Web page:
Some interceptor aircraft do not need to spot a target on radar to destroy it. The latest Soviet fighters as well as a few of our own, carry long-range infrared detection equipment, which can search the night sky for enemy aircraft. Many such systems are capable of detecting even small aircraft. While Iraq deployed a few aircraft with this capability, they were apparently not able to use them due to the effectiveness of the allied air forces' non-stealth fleet. It is interesting to note that had the Iraqis attempted to intercept our stealth aircraft, the F-117A would have had a substantial advantage over the B-2 in avoiding the Iraqis since the B-2 is over four times as wide as the F-117A, making ir easier to see. And while both the B-2 and the F-117A incorporate technologies designed to reduce their heat signatures, the B-2 engines produce nearly four times as much thrust as do the F-117A's, thus potentially making it a much easier target for infrared systems to spot. Thus, the small F-117A's relatively unchallenged success says little about the much larger B-2's ability to penetrate Soviet airspace. Using the mere survival of the F-117A to justify such programs as the B-2 at this point seems inappropriate.
No Validation of the B-2 Bomber's Mission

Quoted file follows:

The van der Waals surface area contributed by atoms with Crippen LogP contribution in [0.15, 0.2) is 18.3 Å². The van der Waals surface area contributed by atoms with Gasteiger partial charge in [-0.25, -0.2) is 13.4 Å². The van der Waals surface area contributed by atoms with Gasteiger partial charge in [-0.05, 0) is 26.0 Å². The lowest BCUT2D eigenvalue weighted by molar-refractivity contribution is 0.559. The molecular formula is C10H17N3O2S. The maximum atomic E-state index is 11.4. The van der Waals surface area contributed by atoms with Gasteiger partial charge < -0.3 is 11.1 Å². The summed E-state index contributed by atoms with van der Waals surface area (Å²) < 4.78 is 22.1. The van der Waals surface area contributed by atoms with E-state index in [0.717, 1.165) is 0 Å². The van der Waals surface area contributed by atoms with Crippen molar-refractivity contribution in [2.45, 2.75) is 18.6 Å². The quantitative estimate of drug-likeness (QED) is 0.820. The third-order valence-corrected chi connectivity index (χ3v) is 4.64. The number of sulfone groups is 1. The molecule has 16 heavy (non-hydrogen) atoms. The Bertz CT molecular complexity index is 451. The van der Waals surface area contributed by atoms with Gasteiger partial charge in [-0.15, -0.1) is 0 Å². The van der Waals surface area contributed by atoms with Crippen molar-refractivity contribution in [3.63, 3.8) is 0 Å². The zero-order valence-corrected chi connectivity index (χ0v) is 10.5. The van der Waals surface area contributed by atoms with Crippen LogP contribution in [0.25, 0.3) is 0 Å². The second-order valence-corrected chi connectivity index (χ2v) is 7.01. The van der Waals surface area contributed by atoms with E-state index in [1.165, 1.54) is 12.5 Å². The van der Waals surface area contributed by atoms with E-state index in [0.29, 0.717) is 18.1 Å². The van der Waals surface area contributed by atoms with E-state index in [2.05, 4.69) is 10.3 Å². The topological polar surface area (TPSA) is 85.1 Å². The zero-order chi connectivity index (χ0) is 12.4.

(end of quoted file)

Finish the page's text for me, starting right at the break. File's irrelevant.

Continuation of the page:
One of the most important missions of the Stealth Bomber, according to the Air Force, is to hunt down Soviet mobile missiles after an initial exchange of strategic nuclear weapons. Saddam Hussein posed a similar, though much smaller, strategic threat to Israel, Saudi Arabia and other coalition partners with its modified Scud missiles. Thus, Desert Storm provided a test of our ability to knock out such weapons. The conditions of this test were very favorable to the U.S.. American forces had unprecedented coverage of Iraq, not only by satellites, but by AWACS, JSTARS surveillance aircraft and various reconnaissance aircraft. Also, allied attack aircraft were stationed close to all possible Scud launch sites.
The Soviet Union, in comparison, spans 11 time zones, and cannot possibly be covered as thoroughly by intelligence assets. If Scuds in Iraq were a needle in a haystack, missiles in the Soviet Union would be a single drop in the ocean. And the Iraqi Scud missiles were old and liquid-fueled, requiring an hour of preparation before launch, giving the coalition forces more time to find them. More modern Soviet missiles would provide much less detection and response time. Finally, as the result of air supremacy, coalition aircraft were able to operate largely unchallenged in Iraqi airspace while searching for Scuds. Not withstanding all those advantages, while allied air attacks did significantly reduce Scud launches during the course of Desert Storm, Scud attacks were never completely stopped.